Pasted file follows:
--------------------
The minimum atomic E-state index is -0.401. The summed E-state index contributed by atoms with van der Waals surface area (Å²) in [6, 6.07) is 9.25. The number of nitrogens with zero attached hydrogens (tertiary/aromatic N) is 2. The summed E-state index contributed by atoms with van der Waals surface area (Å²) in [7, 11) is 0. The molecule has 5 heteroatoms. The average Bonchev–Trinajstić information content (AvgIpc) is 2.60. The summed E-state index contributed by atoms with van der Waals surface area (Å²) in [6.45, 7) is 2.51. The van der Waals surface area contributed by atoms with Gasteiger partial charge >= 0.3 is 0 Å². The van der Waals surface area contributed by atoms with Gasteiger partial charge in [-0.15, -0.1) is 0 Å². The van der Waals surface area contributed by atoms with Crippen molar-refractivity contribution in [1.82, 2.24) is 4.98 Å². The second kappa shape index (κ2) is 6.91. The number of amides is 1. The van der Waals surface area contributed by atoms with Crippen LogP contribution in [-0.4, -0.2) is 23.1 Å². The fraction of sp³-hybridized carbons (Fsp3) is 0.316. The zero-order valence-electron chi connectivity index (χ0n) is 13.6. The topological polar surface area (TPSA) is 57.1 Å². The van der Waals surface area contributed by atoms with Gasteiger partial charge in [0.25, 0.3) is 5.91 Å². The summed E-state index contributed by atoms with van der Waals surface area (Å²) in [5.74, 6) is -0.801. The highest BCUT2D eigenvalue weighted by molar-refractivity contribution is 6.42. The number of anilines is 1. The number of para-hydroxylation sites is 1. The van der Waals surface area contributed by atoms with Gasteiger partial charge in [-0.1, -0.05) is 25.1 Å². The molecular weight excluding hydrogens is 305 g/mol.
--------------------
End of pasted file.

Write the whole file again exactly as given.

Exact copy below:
The minimum atomic E-state index is -0.401. The summed E-state index contributed by atoms with van der Waals surface area (Å²) in [6, 6.07) is 9.25. The number of nitrogens with zero attached hydrogens (tertiary/aromatic N) is 2. The summed E-state index contributed by atoms with van der Waals surface area (Å²) in [7, 11) is 0. The molecule has 5 heteroatoms. The average Bonchev–Trinajstić information content (AvgIpc) is 2.60. The summed E-state index contributed by atoms with van der Waals surface area (Å²) in [6.45, 7) is 2.51. The van der Waals surface area contributed by atoms with Gasteiger partial charge >= 0.3 is 0 Å². The van der Waals surface area contributed by atoms with Gasteiger partial charge in [-0.15, -0.1) is 0 Å². The van der Waals surface area contributed by atoms with Crippen molar-refractivity contribution in [1.82, 2.24) is 4.98 Å². The second kappa shape index (κ2) is 6.91. The number of amides is 1. The van der Waals surface area contributed by atoms with Crippen LogP contribution in [-0.4, -0.2) is 23.1 Å². The fraction of sp³-hybridized carbons (Fsp3) is 0.316. The zero-order valence-electron chi connectivity index (χ0n) is 13.6. The topological polar surface area (TPSA) is 57.1 Å². The van der Waals surface area contributed by atoms with Gasteiger partial charge in [0.25, 0.3) is 5.91 Å². The summed E-state index contributed by atoms with van der Waals surface area (Å²) in [5.74, 6) is -0.801. The highest BCUT2D eigenvalue weighted by molar-refractivity contribution is 6.42. The number of anilines is 1. The number of para-hydroxylation sites is 1. The van der Waals surface area contributed by atoms with Gasteiger partial charge in [-0.1, -0.05) is 25.1 Å². The molecular weight excluding hydrogens is 305 g/mol.